Dermal technician and Australian Skin Clinics national training manager, Darlene O’Gara, explains the surprising (and not-so surprising) things that can play havoc with your skin – and what you can do to minimise the damage.


“The most common reaction people can experience from make-up includes rashes, acne or blemishes, dryness or oiliness,” says Darlene. Oils in make-up can cause skin breakouts, clogged pores and congestion. Fragrances and certain ingredients can also result in abnormal skin responses. Some health professionals even believe makeup could trigger anaphylactic allergic reactions. Remember to always read the label and if you do notice skin issues, discontinue using the product.

Your pillow

Oils from your hair sit on the surface of your pillowcase and mix with the natural build-up of dirt, bacteria and oil from the surrounding environment before transferring to your skin overnight. “This can result in a micro-irritation of clogged pores and blemishes,” says Darlene. Make sure you change your pillow slip once a week and thoroughly wash your skin before bed.

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Bikram yoga

The benefits of Bikram are ‘hotly’ debated among medical and health professionals. Skin concerns from the practice can include “dehydration, a release of toxins on the skin through heavy sweating (which can cause break-outs), and redness and flushing due to the dilation of the blood vessels beneath the skin’s surface.”  Avid yogis should make sure they wash their mat thoroughly after each practice, drink lots of water and look for a good scrub that will unclog pores and remove sweat!

Talking on the phone

Dermatologists are reporting a higher rate of mobile-phone related skin issues than ever before. There’s even a new skin condition called ‘Mobile Phone Dermatitis’. Side effects of frequent chatting include red, inflamed skin and acne. “This is due to the spread of bacteria on mobile phones and handsets as well as irritation that can be caused by nickel and other metals found in some phones,” says Darlene.  Cleanliness is the key to preventing unwanted skin nasties. Make sure to wipe down your electronics with anti-bacterial wipes, wash your hands frequently and think about where you place your phone.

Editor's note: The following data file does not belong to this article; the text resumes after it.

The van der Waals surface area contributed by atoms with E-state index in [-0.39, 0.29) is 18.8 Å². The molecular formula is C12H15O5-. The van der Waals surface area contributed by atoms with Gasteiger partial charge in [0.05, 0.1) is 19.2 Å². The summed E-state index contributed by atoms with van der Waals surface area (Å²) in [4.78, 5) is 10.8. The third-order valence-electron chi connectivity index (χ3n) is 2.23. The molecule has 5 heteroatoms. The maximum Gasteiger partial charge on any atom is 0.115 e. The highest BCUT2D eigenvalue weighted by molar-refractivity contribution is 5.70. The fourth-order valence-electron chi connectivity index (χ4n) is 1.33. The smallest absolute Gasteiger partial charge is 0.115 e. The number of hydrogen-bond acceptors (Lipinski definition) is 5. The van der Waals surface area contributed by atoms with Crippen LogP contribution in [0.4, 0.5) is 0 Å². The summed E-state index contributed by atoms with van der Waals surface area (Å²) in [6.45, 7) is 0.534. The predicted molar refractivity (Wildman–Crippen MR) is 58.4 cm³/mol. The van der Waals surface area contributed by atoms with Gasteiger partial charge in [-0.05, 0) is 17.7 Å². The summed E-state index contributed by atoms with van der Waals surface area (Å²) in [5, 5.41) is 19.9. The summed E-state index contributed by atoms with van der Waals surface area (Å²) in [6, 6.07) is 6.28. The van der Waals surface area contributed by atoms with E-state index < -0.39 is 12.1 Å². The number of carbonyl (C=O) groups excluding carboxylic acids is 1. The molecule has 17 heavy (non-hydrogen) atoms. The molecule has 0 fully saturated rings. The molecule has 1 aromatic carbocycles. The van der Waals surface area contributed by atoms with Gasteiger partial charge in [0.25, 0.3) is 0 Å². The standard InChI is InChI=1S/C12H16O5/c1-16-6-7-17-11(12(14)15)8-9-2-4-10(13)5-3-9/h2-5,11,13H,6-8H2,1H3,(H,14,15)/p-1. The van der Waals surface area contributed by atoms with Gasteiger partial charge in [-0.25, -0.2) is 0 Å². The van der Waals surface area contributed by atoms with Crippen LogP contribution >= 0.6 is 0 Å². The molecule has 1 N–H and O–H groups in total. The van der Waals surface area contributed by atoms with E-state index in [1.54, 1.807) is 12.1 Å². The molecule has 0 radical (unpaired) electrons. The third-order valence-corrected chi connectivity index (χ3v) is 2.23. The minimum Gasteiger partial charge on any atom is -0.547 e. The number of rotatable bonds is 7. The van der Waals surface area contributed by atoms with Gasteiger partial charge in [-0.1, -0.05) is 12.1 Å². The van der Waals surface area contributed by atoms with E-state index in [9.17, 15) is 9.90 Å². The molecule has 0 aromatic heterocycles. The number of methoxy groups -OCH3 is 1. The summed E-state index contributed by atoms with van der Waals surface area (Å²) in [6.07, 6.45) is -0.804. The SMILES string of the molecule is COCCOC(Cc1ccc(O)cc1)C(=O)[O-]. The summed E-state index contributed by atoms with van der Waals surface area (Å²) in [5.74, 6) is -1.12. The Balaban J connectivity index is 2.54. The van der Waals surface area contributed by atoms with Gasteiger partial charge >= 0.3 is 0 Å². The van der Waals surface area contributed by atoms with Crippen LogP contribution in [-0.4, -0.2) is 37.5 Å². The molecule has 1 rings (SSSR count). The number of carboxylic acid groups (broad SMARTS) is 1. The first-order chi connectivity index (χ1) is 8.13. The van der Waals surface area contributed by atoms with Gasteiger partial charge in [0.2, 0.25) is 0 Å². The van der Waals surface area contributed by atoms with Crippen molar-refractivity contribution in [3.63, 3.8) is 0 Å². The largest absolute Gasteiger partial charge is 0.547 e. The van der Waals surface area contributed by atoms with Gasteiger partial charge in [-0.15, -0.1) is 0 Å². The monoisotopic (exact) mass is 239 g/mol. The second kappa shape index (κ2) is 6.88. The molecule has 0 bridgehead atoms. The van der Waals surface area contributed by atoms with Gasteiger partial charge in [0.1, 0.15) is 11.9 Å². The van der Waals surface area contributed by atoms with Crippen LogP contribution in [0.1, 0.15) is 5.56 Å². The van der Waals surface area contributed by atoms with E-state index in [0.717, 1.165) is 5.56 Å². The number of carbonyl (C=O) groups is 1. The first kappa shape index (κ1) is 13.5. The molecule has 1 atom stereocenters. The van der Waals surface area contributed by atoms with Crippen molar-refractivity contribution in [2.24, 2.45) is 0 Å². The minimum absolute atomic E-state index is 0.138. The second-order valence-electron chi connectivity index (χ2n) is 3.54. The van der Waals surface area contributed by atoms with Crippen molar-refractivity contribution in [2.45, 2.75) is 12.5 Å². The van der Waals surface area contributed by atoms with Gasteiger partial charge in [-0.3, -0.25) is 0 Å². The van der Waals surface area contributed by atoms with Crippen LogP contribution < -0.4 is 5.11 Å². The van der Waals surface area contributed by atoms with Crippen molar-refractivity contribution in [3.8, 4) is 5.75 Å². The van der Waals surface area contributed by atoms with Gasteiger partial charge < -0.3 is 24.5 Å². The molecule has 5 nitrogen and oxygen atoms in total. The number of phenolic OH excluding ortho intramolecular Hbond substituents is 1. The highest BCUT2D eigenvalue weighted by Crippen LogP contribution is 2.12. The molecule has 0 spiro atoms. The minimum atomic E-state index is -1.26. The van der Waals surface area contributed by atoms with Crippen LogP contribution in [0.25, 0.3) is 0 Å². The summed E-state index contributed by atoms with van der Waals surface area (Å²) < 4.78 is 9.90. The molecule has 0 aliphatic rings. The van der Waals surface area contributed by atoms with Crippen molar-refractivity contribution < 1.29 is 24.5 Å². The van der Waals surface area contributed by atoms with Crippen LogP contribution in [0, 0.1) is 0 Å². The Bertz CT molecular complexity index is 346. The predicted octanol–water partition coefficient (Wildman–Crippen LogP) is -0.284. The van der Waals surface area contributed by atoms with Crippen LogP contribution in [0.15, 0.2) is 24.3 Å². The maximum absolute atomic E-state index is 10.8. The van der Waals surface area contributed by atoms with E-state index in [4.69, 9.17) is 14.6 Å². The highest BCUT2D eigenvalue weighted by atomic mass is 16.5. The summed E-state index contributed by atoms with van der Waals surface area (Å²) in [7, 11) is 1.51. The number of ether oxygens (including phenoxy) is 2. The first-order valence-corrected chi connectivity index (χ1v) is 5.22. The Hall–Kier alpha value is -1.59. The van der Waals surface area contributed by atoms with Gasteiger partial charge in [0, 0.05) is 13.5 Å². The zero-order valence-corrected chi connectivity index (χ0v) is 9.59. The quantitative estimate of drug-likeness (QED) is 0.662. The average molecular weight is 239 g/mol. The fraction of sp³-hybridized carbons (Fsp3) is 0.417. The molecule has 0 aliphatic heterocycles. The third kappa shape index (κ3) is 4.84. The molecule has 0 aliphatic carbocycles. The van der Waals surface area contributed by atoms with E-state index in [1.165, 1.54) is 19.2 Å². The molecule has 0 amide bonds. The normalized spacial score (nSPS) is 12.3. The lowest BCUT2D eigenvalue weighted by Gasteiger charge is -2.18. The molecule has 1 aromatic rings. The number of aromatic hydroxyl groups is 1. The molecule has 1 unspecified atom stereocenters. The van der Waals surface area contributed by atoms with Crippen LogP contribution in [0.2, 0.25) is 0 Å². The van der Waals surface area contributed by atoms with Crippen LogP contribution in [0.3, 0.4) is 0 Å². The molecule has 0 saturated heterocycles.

Your hairstyle

Certain ingredients in haircare products can result in acne, rashes, allergic reactions, dryness and oiliness on the skin.  But it’s not just the products you need to be aware of . The way you wear your hair can impact your skin quality, too. “Hair worn down around the face or fringes brushing the forehead can result in transfer of oil from the hair (or hair products) to the skin.”


“Prescription and non-prescription medicines along with herbal supplements can result in a range of side effects depending on the type of medicine and the individual taking them,” says Darlene. “These can include sensitivity to sunlight resulting in skin pigmentation, rashes, dryness and acne.”  Make sure you’re always aware of the side effects of any medicine you take and speak to your doctor if you have any concerns.

Working out

Exercise boosts circulation and oxygen, which are vital for skin health and appearance – just be careful where you work out. “An SPF 50+ sunscreen must be used to reduce the risk of pigmentation and skin cancer,” suggests Darlene. Having a shower after sweating is also important to remove toxins and excess oil that your body has expelled. “Depending on your skin type, regular showers and exercise without proper hydration can cause your skin to become dry,” adds Darlene.

Air con and heating

Climate control at your home or office can dehydrate your skin making it dry and flaky. In turn, this creates other problems. “It can turn plump skin cells into shrivelled ones, resulting in the creation of fine lines and wrinkles,” says Darlene.  To conquer this, be sure to moisturise with a hydration-rich cream. Introducing a calming spritz into your regimen is also a fantastic way to boost moisture and antioxidants to help protect your skin. We recommend the Balense Moisturising Spritz.


Outdoor pollution has a myriad of side effects that damage our skin. The most common short-term skin problems include dryness, redness, blemishes, clogged pores, congestion and irritation. Long-term, it can mean increased sensitivity, exposing you to a host of issues.  We expose our skin to to UV rays, pollutants and bacteria every day – the prime causes of premature ageing, pigmentation and, of course, skin cancer.  “To protect your skin, cleanse it thoroughly each day to remove the layers of dirt,” suggests Darlene. “Also, opt for skincare products that have protective ingredients like vitamin A, C and E as well as wearing sunscreen.”